Jets’ Joe Douglas has to get quarterback decision right

Derek Carr was the first man through the door for the Jets’ great quarterback search of 2023, making him the unofficial leader in the clubhouse. Maybe the first impression he made Friday night during dinner and Saturday during his visit will ultimately separate the released Raider from the likes of Jimmy Garoppolo and Ryan Tannehill.

Or maybe the presumed frontrunner, Aaron Rodgers, will emerge from his darkness retreat with a burning desire to win the big one for a franchise that has been on its own darkness retreat for the better part of five decades.

If the 39-year-old Rodgers engineers a trade from Green Bay to New York and wins the Jets their first Super Bowl title since January 1969, he will erase all of his Packers postseason sins (11-10 career record, only one ring), make up some legacy ground on seven-time champ Tom Brady and become ultra-relevant again in a league now controlled by the much younger Patrick Mahomes.

But no matter how this fascinating talent show plays out, two things are already certain:

1) Jets general manager Joe Douglas has earned the right to judge this show.

2) Douglas has absolutely no choice but to get this one right.

Up front, it needs to be stated that Jets fans have every reason to doubt the front office’s ability to identify and acquire a championship quarterback, given that no club employee has done it since Sonny Werblin signed Joe Namath out of Alabama in 1965 for the blockbuster price of $427,000.

Jets general manager Joe Douglas has earned the right to make the big quarterback, but he has to get it right, The Post's Ian O'Connor writes.
Jets general manager Joe Douglas has earned the right to make the big quarterback call, whether it be Derek Carr or Aaron Rodgers, but he has to get it right, The Post’s Ian O’Connor writes.
Bill Kostroun/New York Post

(Note to all Jets capologists: Rodgers is scheduled to make that sum next season for about every seven minutes of regular-season game time.)

Two years ago, Douglas bet the future of the franchise — and, by extension, his own future — on Zach Wilson, a BYU quarterback who played with an athletic flair and who made a Pro Day throw that would’ve represented his origin story had he, you know, become a franchise player for the Jets.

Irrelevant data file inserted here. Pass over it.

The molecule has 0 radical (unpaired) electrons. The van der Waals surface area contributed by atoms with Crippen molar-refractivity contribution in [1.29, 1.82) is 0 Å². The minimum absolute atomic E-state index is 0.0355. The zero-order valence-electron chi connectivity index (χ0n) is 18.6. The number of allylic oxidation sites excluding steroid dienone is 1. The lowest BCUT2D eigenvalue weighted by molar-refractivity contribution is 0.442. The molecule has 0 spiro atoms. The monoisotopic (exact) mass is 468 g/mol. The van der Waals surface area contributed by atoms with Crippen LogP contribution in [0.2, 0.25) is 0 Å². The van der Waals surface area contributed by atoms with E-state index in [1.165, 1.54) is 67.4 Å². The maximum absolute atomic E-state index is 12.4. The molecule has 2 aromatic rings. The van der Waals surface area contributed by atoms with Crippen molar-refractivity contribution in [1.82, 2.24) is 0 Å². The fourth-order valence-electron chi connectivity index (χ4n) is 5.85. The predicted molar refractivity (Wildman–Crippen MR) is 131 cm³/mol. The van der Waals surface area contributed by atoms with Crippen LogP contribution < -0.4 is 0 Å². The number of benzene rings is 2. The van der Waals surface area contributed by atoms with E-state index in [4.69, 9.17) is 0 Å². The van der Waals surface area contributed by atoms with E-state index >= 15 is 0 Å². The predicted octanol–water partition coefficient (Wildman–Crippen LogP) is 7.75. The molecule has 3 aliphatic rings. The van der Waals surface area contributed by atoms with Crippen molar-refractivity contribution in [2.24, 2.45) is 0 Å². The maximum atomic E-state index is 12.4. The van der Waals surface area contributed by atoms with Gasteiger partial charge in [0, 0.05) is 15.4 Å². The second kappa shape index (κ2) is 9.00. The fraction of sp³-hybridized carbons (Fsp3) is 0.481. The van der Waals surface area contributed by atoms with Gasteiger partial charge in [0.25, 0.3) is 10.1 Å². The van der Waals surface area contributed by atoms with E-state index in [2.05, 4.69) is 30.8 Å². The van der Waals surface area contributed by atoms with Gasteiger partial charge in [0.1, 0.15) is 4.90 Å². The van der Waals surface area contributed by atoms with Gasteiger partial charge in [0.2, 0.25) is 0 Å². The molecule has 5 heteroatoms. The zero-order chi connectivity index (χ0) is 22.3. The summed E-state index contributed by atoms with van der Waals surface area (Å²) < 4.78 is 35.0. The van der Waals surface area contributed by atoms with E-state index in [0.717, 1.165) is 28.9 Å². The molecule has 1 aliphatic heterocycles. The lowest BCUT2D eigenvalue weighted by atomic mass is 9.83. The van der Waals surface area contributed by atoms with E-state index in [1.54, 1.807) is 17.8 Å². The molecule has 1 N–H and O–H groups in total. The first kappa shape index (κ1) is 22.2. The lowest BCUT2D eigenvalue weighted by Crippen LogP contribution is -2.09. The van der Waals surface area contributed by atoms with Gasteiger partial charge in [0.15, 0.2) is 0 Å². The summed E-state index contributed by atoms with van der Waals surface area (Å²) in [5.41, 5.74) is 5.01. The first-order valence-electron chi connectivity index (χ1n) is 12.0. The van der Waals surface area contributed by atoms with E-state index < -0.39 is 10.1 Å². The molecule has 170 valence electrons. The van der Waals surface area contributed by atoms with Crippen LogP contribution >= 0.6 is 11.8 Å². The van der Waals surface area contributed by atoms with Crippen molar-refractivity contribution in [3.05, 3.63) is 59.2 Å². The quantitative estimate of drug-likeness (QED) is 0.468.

Wilson most certainly did not do that, forcing his employer to effectively send him to extended spring training while the team played games without him. Now, the Jets will have to replace the No. 2 overall pick in the 2021 draft, while somehow converting him into a willing understudy. Asked if it were a plausible scenario that Wilson could beat out the yet-to-be-named veteran quarterback next summer, head coach Robert Saleh all but laughed.

“I don’t know about that one,” he replied. “Let’s go through that process. You can ask me that one before training camp.”

So with Wilson demoted to the second string, in a best-case scenario, the question needs to be asked: Why should the executive who drafted Zach be trusted to find the right guy to replace Zach?

That is where Douglas’ roster building and drafting (non-QB division) comes into play. Last spring, the Jets did pick the AP Defensive Rookie of the Year in Sauce Gardner, and the AP Offensive Rookie of the Year in Garrett Wilson. The college players who were ranked as the second, fourth, ninth and 28th best prospects by respected NFL Network analyst Daniel Jeremiah were landed by Douglas with the fourth, 10th, 26th and 36th overall picks.

Derek Carr
Derek Carr
Getty Images

So the Jets ended up with playmakers all over the field. They had a postseason team without a postseason quarterback, which is why a 7-4 season devolved into a 7-10 meltdown. After they convinced many skeptics that they had finally established a winning program, it was a prototypical Same Old Jets finish.

The quarterback position is 75 percent of the sport, and in the drafting of Wilson, Douglas got it 100 percent wrong. Most general managers wouldn’t have survived that kind of swing and miss, but Douglas isn’t most general managers.

He was a valuable front-office voice in Philadelphia when the 2017 Eagles won the franchise’s first championship since 1960. He has a shot here to add the right quarterback to his loaded roster to win the Jets’ first championship in more than half a century.

Aaron Rodgers
Aaron Rodgers
Getty Images

Carr is an interesting option as an iron-man starter who reached three straight Pro Bowls before delivering four straight seasons of at least 4,000 passing yards. He has never won a playoff game, but then again, Matthew Stafford hadn’t won any playoff games for the Lions before he won the Super Bowl with the Rams.

Garoppolo isn’t as durable or as prolific as Carr, but he’s a winner with four postseason victories and a Super Bowl appearance behind him. Tannehill is Tannehill.

Rodgers? He’s a somewhat diminished all-time great a dozen years removed from his only trip to the Super Bowl.

It’s an interesting and eclectic field of candidates for Douglas to sort through. He might not get the quarterback he wants above all, especially if Rodgers chooses to stay in Green Bay.

But through his ability to recognize talent on both sides of the ball, Douglas has earned this opportunity to right a terrible wrong. The visit by Carr just opened what should be a wild offseason for the Jets, with much at stake.

Will they fail to find a Super Bowl quarterback yet again?

Say it ain’t so, Joe.

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